Brunei - Country Commercial Guide
Selling Factors and Techniques

Identifies common practices used in selling in this market, including sales material that needs to be in the local language.

Last published date: 2021-09-26

U.S. exporters to Brunei face strong competition from producers in China, Japan, Australia, New Zealand, and the United Kingdom, especially when marketing food and agricultural products. As a former British protectorate, Brunei has deep trade connections and familiarity with the UK and Commonwealth nations and their products. However, the market is diversifying.

To differentiate themselves from local and third country competitors, U.S. firms should emphasize their strengths in quality, innovation, technology enhancements, and customer service. Bruneian customers have come to expect higher quality products from U.S. companies. Customers may choose U.S. products and services on the basis of “value for money,” not solely on cost factors.

Brunei’s government is eager to increase FDI as it seeks to diversify its economy away from hydrocarbons. BEDB has identified several key industry clusters it plans to develop within the export-oriented manufacturing and services sectors, including pharmaceuticals, food, petrochemicals, renewable energy, ICT, and higher education. Foreign firms are often encouraged to bid for projects.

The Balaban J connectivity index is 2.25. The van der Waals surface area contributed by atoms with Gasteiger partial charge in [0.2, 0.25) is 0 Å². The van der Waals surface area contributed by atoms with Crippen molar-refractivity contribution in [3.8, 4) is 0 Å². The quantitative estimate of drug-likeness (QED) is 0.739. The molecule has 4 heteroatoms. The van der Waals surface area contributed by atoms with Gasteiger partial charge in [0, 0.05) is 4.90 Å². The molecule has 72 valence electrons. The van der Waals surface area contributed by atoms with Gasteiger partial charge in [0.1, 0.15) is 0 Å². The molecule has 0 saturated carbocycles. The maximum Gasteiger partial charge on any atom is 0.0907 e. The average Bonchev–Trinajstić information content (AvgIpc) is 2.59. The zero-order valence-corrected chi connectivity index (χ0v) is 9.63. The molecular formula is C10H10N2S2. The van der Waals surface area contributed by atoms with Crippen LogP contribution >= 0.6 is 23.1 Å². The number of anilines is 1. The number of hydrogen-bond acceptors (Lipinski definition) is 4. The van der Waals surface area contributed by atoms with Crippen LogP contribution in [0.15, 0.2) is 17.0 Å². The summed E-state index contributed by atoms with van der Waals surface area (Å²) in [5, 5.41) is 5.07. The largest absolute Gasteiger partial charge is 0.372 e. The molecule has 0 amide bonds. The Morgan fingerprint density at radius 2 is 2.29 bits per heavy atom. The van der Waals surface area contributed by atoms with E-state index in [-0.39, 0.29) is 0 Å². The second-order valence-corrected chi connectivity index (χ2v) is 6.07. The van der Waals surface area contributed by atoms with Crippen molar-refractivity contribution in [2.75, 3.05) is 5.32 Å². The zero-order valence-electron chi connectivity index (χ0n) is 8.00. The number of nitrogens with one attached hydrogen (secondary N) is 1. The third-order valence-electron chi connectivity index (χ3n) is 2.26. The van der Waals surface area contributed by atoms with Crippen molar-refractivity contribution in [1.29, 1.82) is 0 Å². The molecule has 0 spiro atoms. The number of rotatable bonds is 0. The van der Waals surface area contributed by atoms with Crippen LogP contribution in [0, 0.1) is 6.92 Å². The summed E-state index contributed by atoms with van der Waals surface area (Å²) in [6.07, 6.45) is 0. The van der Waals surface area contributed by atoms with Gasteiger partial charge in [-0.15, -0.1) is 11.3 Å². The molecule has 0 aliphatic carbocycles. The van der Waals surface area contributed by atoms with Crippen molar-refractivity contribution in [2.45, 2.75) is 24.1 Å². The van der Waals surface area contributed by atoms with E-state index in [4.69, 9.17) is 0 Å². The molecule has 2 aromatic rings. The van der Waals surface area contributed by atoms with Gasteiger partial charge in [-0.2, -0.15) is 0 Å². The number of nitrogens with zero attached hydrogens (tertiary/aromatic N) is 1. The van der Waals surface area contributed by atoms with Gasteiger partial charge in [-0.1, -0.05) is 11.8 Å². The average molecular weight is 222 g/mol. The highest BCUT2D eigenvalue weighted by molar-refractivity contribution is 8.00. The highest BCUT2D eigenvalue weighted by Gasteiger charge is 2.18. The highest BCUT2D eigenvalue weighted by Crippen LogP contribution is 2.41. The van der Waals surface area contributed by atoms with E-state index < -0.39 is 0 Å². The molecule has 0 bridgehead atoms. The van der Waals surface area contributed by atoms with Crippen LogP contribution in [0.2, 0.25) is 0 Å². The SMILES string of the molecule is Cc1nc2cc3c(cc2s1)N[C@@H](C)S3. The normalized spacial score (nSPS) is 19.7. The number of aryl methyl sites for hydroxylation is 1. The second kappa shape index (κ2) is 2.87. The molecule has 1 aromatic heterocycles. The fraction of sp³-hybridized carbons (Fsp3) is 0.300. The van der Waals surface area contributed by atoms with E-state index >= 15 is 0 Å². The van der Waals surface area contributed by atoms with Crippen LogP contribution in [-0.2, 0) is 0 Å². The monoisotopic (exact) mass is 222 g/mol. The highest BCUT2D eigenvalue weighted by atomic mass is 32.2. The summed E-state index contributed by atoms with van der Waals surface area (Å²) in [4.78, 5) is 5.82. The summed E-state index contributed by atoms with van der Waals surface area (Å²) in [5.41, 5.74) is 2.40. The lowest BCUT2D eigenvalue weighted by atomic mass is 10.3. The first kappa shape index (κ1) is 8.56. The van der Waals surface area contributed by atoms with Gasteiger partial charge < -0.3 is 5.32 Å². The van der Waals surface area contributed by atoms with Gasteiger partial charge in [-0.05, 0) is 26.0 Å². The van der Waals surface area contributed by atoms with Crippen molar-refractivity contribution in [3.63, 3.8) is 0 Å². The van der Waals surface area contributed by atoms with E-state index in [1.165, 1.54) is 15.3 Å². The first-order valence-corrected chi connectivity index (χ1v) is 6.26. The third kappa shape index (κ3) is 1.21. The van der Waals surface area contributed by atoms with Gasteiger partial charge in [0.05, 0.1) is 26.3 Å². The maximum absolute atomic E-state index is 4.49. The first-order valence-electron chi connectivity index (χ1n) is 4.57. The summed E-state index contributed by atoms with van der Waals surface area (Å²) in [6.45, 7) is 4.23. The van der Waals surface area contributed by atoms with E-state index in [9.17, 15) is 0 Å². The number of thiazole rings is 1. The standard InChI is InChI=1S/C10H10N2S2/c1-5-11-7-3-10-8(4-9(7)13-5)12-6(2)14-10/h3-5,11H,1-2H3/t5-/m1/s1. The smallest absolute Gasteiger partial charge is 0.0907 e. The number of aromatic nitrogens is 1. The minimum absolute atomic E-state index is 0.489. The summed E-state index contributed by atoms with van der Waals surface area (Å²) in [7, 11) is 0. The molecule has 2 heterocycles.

When marketing general consumer goods, U.S companies should keep in mind the cultural norms and standards of the Bruneian population. For example, a majority of the population is Muslim, which means that food, pharmaceuticals, and cosmetics must be certified halal (meaning lawful and permissible to use/consume under Islamic law) in order to appeal to a larger market. Brunei’s

definition of halal is, in some cases, distinct from other Muslim-majority countries. Information about Brunei’s halal certification process can be found on the Brunei Religious Council’s website.

It is advisable to conduct research on the possible implications of advertising or promotional activities before initiating them in Brunei. Bruneians are very active on social networks, including Facebook, WhatsApp, and Instagram, and these can be important marketing tools as customers often rely more on these social networks for information on businesses than they do on traditional marketing sources.

Selling techniques vary according to the industry or the product involved, but they are comparable to the techniques used in any other sophisticated market. To gain a competitive advantage in the marketplace, U.S. firms should develop and maintain good customer relationships. In-person meetings with key contacts in the government and the private sector can be helpful in developing and maintaining these relationships. Industry events, trade shows, and product expos are also common and provide good opportunities to reach customers and potential business partners. Bruneian customers flock to coupons, VIP discount cards, and special deals.